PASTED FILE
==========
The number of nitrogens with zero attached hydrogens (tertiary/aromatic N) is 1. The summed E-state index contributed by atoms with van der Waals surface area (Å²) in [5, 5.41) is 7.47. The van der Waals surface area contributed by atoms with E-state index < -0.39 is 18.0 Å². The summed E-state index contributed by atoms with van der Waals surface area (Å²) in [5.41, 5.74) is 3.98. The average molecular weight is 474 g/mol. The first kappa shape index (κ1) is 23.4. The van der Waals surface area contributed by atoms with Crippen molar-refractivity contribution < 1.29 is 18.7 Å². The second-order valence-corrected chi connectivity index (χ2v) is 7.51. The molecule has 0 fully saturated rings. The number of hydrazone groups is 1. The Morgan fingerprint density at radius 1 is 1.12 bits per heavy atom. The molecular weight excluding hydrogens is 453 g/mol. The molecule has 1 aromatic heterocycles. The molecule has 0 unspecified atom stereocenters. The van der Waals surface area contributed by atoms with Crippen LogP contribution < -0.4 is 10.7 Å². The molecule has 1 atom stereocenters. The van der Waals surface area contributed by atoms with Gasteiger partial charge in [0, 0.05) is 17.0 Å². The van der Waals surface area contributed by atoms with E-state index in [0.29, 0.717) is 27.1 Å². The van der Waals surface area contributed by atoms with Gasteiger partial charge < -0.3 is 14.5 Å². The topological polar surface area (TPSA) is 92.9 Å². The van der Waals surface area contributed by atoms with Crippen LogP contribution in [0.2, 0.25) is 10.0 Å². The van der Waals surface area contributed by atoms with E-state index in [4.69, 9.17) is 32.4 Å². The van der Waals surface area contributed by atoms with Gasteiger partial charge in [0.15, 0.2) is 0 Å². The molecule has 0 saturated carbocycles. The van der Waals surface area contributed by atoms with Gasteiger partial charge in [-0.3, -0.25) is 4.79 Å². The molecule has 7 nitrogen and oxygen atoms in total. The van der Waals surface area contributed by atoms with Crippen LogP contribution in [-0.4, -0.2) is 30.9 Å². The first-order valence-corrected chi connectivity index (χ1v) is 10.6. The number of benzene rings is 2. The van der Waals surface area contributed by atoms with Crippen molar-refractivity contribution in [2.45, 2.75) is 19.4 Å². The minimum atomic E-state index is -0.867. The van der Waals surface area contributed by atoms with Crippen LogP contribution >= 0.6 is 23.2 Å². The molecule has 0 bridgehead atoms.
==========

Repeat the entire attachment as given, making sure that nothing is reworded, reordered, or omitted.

The number of nitrogens with zero attached hydrogens (tertiary/aromatic N) is 1. The summed E-state index contributed by atoms with van der Waals surface area (Å²) in [5, 5.41) is 7.47. The van der Waals surface area contributed by atoms with E-state index < -0.39 is 18.0 Å². The summed E-state index contributed by atoms with van der Waals surface area (Å²) in [5.41, 5.74) is 3.98. The average molecular weight is 474 g/mol. The first kappa shape index (κ1) is 23.4. The van der Waals surface area contributed by atoms with Crippen molar-refractivity contribution < 1.29 is 18.7 Å². The second-order valence-corrected chi connectivity index (χ2v) is 7.51. The molecule has 0 fully saturated rings. The number of hydrazone groups is 1. The Morgan fingerprint density at radius 1 is 1.12 bits per heavy atom. The molecular weight excluding hydrogens is 453 g/mol. The molecule has 1 aromatic heterocycles. The molecule has 0 unspecified atom stereocenters. The van der Waals surface area contributed by atoms with Crippen LogP contribution < -0.4 is 10.7 Å². The molecule has 1 atom stereocenters. The van der Waals surface area contributed by atoms with Gasteiger partial charge in [0, 0.05) is 17.0 Å². The van der Waals surface area contributed by atoms with E-state index in [0.29, 0.717) is 27.1 Å². The van der Waals surface area contributed by atoms with Gasteiger partial charge < -0.3 is 14.5 Å². The topological polar surface area (TPSA) is 92.9 Å². The van der Waals surface area contributed by atoms with Crippen LogP contribution in [0.2, 0.25) is 10.0 Å². The van der Waals surface area contributed by atoms with E-state index in [4.69, 9.17) is 32.4 Å². The van der Waals surface area contributed by atoms with Gasteiger partial charge in [0.15, 0.2) is 0 Å². The molecule has 0 saturated carbocycles. The van der Waals surface area contributed by atoms with Gasteiger partial charge in [-0.3, -0.25) is 4.79 Å². The molecule has 7 nitrogen and oxygen atoms in total. The van der Waals surface area contributed by atoms with Crippen LogP contribution in [-0.4, -0.2) is 30.9 Å². The first-order valence-corrected chi connectivity index (χ1v) is 10.6. The number of benzene rings is 2. The van der Waals surface area contributed by atoms with Crippen molar-refractivity contribution in [2.45, 2.75) is 19.4 Å². The minimum atomic E-state index is -0.867. The van der Waals surface area contributed by atoms with Crippen LogP contribution >= 0.6 is 23.2 Å². The molecule has 0 bridgehead atoms.